During the last week of June, many major U.S. news outlets sent reporters to Arizona to issue updates on the area’s extreme heat wave. Outdoor temperatures hit 119°F in Phoenix. Some airplanes were grounded because the hot air was too thin for small jets to take off. Car steering wheels were so hot that some drivers wore oven mitts. Vinyl records delivered by mail arrived warped. Emergency room physicians reported an increase in burn cases: hands were burned when people touched their cars, and children’s feet were burned when they went barefoot outdoors.
The reports from Arizona conjured apocalyptic images of a science-fiction future — one in which rising outdoor temperatures make it difficult for humans to leave the safety of an air-conditioned building.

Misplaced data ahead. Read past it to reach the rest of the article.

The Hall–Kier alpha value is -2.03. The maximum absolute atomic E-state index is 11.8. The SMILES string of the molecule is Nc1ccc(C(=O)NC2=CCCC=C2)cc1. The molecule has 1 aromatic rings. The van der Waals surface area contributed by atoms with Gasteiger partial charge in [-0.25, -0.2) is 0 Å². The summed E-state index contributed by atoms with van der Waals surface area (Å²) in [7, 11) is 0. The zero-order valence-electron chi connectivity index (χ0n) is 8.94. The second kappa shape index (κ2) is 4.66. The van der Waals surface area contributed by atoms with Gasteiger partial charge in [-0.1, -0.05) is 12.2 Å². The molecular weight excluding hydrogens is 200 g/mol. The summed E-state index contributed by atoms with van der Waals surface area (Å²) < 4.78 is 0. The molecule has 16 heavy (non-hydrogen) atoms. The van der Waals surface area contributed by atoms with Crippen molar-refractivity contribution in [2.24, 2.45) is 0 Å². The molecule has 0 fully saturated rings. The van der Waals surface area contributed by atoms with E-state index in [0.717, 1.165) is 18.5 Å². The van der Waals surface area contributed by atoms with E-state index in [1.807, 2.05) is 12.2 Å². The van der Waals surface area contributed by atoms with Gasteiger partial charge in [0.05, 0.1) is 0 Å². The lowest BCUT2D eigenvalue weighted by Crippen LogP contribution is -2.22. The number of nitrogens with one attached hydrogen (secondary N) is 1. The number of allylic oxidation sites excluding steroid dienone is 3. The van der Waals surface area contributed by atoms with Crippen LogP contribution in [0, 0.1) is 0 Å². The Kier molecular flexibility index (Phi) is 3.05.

The question arises: Can typical split-system air conditioners handle these conditions? Or will extended heat waves require air conditioner manufacturers to design new types of equipment?
The compressors will still work
To get answers to my questions, I turned to John Proctor, the president of Proctor Engineering Group in San Rafael, California. Proctor is a professional engineer and a nationally recognized expert in residential air conditioning systems.
The short answer to my question is that the outdoor units (the condensers) of split-system air conditioners should have no problems handling a heat wave in Arizona. If homeowners feel hot during a heat wave, the problem is rarely due to a condenser or compressor that can’t handle high outdoor temperatures. Instead, problems typically arise from installation problems (for example, restricted air flow to the outdoor unit or poorly designed duct systems).
“If you have an old compressor that is unhappy — one that is getting ready to go out — what happens is that at high temperatures, the head pressure…
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